No More Excuses

That's it – after Saturday's miserably weak-kneed and timid collapse against the Tennessee Vols, there are no more excuses for the Vanderbilt Commodores. None. A team in disarray needs to grow a spine, and the coaching staff needs to work to make it happen. There's no more important task right now for the VU crew than to develop the kind of mentality that can win games on road or neutral courts.

This is an old, worn and tired refrain, but it's the only song that can be sung in the home of country music. Nashville is the cradle of sad songs about breakups, blues and bad turns in life, and so it's regrettably yet undeniably appropriate that Music City USA is home to a college basketball team that just can't handle prosperity. The Commodores don't want to lose, but like it or not, they've become subconsciously comfortable with losing; they don't hate the bitter taste of defeat with enough venom or fury. They don't know what a killer instinct looks or feels like, and until they find that place of mental mastery, they're just not going to do anything in the SEC or NCAA tournaments. It's that simple.

The facts are cold and merciless… exactly what Vanderbilt isn't: Over the past four seasons, the Commodores have not won a single NCAA Tournament game. They haven't won a single semifinal game in the SEC Tournament in that same span of time, with their last SEC Tournament championship coming in 1951. (Moreover, that '51 crown was and is VU's only SEC tourney title.) Kevin Stallings is a great guy, and he's also a brilliant X-and-O man, but off-court character and chalkboard knowledge aren't the main issues staring this program in the face at this point. There is only one concern for VU hoops, and it has to be pursued until it is eventually found: toughness. Backbone. Resilience. Competitive courage. Bill Raftery calls it "ONIONS!" Doris Burke calls it "will." Whatever word you prefer, it boils down to a mindset, a way of carrying oneself on the court.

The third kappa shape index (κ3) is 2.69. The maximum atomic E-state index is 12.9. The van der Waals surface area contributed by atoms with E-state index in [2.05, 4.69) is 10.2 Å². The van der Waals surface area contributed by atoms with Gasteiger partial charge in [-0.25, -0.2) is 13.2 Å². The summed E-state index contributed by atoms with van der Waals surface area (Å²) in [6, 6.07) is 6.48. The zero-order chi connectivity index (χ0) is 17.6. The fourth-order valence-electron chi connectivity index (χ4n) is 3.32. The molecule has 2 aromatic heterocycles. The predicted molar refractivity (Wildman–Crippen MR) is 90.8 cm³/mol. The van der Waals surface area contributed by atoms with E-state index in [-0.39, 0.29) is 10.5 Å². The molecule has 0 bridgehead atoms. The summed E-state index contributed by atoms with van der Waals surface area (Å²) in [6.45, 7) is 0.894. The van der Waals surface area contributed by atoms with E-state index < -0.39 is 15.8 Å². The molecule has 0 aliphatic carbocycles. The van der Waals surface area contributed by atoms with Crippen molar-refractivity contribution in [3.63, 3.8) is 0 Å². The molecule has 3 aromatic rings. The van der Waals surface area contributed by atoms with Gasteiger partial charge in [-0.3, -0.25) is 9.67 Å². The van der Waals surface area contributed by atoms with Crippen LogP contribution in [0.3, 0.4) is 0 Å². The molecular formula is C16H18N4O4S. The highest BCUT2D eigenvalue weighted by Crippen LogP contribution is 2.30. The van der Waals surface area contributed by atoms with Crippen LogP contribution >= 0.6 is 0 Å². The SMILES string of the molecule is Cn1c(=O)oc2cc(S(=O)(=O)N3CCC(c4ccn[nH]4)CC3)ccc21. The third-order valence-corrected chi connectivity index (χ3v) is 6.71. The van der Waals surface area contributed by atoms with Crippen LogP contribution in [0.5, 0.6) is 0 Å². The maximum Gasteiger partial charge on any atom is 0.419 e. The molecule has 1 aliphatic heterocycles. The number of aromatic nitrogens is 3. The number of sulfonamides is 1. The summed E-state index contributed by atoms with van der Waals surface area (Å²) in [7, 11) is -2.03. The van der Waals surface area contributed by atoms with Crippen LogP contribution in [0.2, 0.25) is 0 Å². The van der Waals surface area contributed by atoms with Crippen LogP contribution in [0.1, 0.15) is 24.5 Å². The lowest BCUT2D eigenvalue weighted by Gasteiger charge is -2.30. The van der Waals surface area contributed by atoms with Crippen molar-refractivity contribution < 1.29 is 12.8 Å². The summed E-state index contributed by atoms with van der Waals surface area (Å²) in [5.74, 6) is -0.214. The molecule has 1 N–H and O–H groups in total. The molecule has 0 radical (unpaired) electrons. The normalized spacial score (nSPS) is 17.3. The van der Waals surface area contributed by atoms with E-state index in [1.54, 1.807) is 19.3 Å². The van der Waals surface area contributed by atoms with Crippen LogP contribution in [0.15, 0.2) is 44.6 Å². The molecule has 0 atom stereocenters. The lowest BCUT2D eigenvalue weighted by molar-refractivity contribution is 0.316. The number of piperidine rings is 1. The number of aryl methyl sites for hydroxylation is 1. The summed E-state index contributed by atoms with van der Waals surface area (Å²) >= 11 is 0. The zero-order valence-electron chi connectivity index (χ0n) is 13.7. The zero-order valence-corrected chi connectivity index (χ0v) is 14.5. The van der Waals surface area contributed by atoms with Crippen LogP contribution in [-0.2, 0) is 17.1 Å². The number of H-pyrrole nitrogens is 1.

Here's the thing to emphasize about Vandy's lack of NCAA or SEC tournament wins over the past three years, with another pair of early exits looming unless the Dores change their tune: Tournament games are not home games. The Memorial Gym mojo that carried this team to a win over Georgia, and helped the Dores in their late-December squeaker over Marquette, isn't there to mentally cushion this team in hostile or neutral environments. Away from home, athletes must call forth energy and inspiration within. Artificial or outside stimuli don't provide psychological pick-me-ups… not with the same intensity or regularity, at any rate. Playing on the road in the SEC, or playing neutral-site games in March, demand the ability to execute and perform in an unfamiliar environment. The shooting backdrops might be different and the level of crowd support might dissipate, but at the end of the day, this is still a sport with a 94-foot-long court, 10-foot-high baskets, and 3-point lines that are 20 feet and nine inches away from the basket. A game of roundball, no matter where it's played, demands the ability to protect the ball, especially when an opposing offense (Tennessee's) can't generate any scoring punch on its own. James Naismith's sport requires the ability to rebound, especially in the last minutes of a game (remember Murray State?). On Saturday against Tennessee, VU didn't grab ONE REBOUND in the final EIGHT MINUTES AND THIRTY-SIX SECONDS OF REGULATION. That fact is as unacceptable as it is shocking.


Beyond the inability to rebound or be ball-strong in half-court sets, Vanderbilt is chronically plagued by a larger mental shortcoming, that inexact but oh-so-real paralysis in the face of prosperity. So many teams across the country have established a penchant for building leads only to blow them. So many programs in college basketball (it's the same with football) play just well enough to lose, folding in crunch time after establishing a position of great command in the first 20 to 25 minutes of competition.